Cyprus Mail
Cyprus Energy

Decision soon on interim gas supply

Meeting at the presidential palace on Friday

By Peter Stevenson

THE GOVERNMENT will make a decision within the next two weeks about importing interim supplies of natural gas in its attempts to reduce the cost of electricity.

President Nicos Anastasiades chaired a meeting between Energy Minister, Giorgos Lakkotrypis, the Electricity Authority (EAC), the Electricity Regulatory Authority (CERA), Natural Gas Public Company (DEFA) and the transmission system operator at the Presidential Palace on Friday.

“The main topic of the meeting was an interim gas solution in an attempt to exhaust all possibilities that exist, to be able to substantially reduce the price of electricity,” Lakkotrypis said after the meeting.

The minister told reporters that efforts were being made to ensure that no opportunity would be lost in the government’s efforts to substantially reduce the cost of electricity. He said a decision would be made one way or the other very soon.

“We discussed two essential parameters, one is the estimated quantities of electricity demand and the other is the length of the contract (offered by Russian company Itera). We looked at things realistically and have said that if we can reduce the price of electricity and provide substantial benefit to the state then we will go ahead with it,” he said.

Cyprus is seeking to secure a short-term supplier of natural gas not exceeding 1.2 billion cubic metres (bcm) per year as a stop-gap solution until it can bring ashore its own natural gas. The interim gas would be used for domestic electricity production.
Under the terms of the call for expression of interest, the supply of gas was to begin no later than early 2015 and last up until September 2018, when the island should be able to start using its own resources from the natural gas discovery in its Exclusive Economic Zone (EEZ).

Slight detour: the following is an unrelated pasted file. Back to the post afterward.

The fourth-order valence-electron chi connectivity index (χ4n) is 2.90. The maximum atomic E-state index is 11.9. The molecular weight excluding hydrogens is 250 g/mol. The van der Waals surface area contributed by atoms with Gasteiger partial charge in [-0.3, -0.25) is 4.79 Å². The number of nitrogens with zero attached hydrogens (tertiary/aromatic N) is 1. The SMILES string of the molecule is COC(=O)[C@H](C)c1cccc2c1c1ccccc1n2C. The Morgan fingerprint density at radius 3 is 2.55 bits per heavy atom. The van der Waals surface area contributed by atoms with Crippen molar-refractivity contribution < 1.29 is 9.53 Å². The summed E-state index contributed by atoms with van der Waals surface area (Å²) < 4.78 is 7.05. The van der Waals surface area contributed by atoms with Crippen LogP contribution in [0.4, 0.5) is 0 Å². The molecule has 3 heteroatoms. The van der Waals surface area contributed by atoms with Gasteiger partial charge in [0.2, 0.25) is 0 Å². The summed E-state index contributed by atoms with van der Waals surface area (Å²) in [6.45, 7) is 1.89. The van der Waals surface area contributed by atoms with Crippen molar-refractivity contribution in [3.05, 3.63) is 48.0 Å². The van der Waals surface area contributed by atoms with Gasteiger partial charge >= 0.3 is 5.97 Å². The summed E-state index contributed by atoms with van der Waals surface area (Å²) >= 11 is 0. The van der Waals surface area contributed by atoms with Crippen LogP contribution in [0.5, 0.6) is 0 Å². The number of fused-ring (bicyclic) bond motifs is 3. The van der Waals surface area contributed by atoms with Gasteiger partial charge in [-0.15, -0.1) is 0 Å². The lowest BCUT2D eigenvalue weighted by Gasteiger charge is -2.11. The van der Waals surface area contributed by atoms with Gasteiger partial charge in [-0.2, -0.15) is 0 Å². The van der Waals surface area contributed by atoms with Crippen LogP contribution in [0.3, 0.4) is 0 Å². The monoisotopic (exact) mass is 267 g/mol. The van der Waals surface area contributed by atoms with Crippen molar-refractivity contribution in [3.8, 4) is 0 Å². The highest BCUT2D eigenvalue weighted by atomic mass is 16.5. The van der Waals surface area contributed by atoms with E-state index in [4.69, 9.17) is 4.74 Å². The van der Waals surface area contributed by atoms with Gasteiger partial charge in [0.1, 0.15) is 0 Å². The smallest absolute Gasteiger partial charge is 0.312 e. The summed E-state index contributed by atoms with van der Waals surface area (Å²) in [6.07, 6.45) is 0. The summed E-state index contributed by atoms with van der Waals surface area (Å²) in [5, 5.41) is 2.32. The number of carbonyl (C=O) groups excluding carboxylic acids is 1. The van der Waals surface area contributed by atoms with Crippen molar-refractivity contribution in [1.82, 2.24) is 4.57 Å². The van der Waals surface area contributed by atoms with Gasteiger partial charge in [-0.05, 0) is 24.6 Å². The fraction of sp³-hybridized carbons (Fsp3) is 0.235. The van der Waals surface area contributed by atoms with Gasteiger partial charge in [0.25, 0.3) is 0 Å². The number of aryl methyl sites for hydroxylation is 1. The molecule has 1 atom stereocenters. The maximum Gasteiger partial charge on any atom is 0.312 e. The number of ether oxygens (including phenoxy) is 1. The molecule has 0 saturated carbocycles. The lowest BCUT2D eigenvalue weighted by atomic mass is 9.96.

Reports earlier this month claimed Itera’s offer would see gas sold to Cyprus just under $16 per million British Thermal Units (mBTU). Reportedly, DEFA is trying to get Itera to drop its final price a little more in order to clinch a deal.
But $15 or $16 per mBTU is not much lower than the electricity utility’s current cost of producing electricity from diesel, believed to be between $17 and $18 per mBTU.

“The issue of reducing the cost of electricity remains a priority for this government and we will pursue any policy that would bring about a substantial reduction,” Lakkotrypis said.

The minister revealed that a timeframe had been set and that a decision would have to be made within the next two weeks.

He added that the reduction in the cost of electricity would allow Cyprus’ economy to become more competitive and give some form of relief to households.

“We are making every effort to exhaust all possibilities,” he said.

It was leaked in early July that Noble Energy, which has a concession on offshore Block 12, had approached the government with its own idea for short-term supply of gas. For the time being Noble’s proposal is ‘informal’, in that it falls outside the bidding process conducted by DEFA.

Asked whether the government was considering Noble’s bid, Lakkotrypis told reporters that only official offers were being considered.

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